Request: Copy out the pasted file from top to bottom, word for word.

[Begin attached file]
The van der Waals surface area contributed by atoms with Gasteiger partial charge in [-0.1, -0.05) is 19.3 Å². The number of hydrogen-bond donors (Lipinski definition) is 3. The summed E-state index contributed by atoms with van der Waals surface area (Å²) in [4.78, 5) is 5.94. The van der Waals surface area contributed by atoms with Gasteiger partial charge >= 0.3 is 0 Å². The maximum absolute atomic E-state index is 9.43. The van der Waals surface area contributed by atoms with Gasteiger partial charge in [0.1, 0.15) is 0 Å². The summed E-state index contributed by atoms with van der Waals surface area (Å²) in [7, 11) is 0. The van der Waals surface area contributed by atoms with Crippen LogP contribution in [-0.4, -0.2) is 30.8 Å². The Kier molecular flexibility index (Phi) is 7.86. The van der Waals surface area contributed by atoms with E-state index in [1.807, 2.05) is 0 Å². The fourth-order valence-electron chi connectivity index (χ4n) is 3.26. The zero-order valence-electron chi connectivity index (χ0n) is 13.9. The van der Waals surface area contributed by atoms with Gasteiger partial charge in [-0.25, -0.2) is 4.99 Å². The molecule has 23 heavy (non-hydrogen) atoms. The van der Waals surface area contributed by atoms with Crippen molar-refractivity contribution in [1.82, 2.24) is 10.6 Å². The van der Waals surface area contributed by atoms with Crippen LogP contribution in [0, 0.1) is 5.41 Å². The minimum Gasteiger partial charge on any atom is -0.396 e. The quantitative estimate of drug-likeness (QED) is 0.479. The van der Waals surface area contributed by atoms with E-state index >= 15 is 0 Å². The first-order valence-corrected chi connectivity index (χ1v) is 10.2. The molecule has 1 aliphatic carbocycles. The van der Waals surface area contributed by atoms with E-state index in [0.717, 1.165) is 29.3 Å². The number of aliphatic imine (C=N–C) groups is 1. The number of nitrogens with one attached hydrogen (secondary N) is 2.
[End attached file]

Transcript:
The van der Waals surface area contributed by atoms with Gasteiger partial charge in [-0.1, -0.05) is 19.3 Å². The number of hydrogen-bond donors (Lipinski definition) is 3. The summed E-state index contributed by atoms with van der Waals surface area (Å²) in [4.78, 5) is 5.94. The van der Waals surface area contributed by atoms with Gasteiger partial charge >= 0.3 is 0 Å². The maximum absolute atomic E-state index is 9.43. The van der Waals surface area contributed by atoms with Gasteiger partial charge in [0.1, 0.15) is 0 Å². The summed E-state index contributed by atoms with van der Waals surface area (Å²) in [7, 11) is 0. The van der Waals surface area contributed by atoms with Crippen LogP contribution in [-0.4, -0.2) is 30.8 Å². The Kier molecular flexibility index (Phi) is 7.86. The van der Waals surface area contributed by atoms with E-state index in [1.807, 2.05) is 0 Å². The fourth-order valence-electron chi connectivity index (χ4n) is 3.26. The zero-order valence-electron chi connectivity index (χ0n) is 13.9. The van der Waals surface area contributed by atoms with Gasteiger partial charge in [-0.25, -0.2) is 4.99 Å². The molecule has 23 heavy (non-hydrogen) atoms. The van der Waals surface area contributed by atoms with Crippen molar-refractivity contribution in [1.82, 2.24) is 10.6 Å². The van der Waals surface area contributed by atoms with Crippen LogP contribution in [0, 0.1) is 5.41 Å². The minimum Gasteiger partial charge on any atom is -0.396 e. The quantitative estimate of drug-likeness (QED) is 0.479. The van der Waals surface area contributed by atoms with E-state index >= 15 is 0 Å². The first-order valence-corrected chi connectivity index (χ1v) is 10.2. The molecule has 1 aliphatic carbocycles. The van der Waals surface area contributed by atoms with E-state index in [0.717, 1.165) is 29.3 Å². The number of aliphatic imine (C=N–C) groups is 1. The number of nitrogens with one attached hydrogen (secondary N) is 2.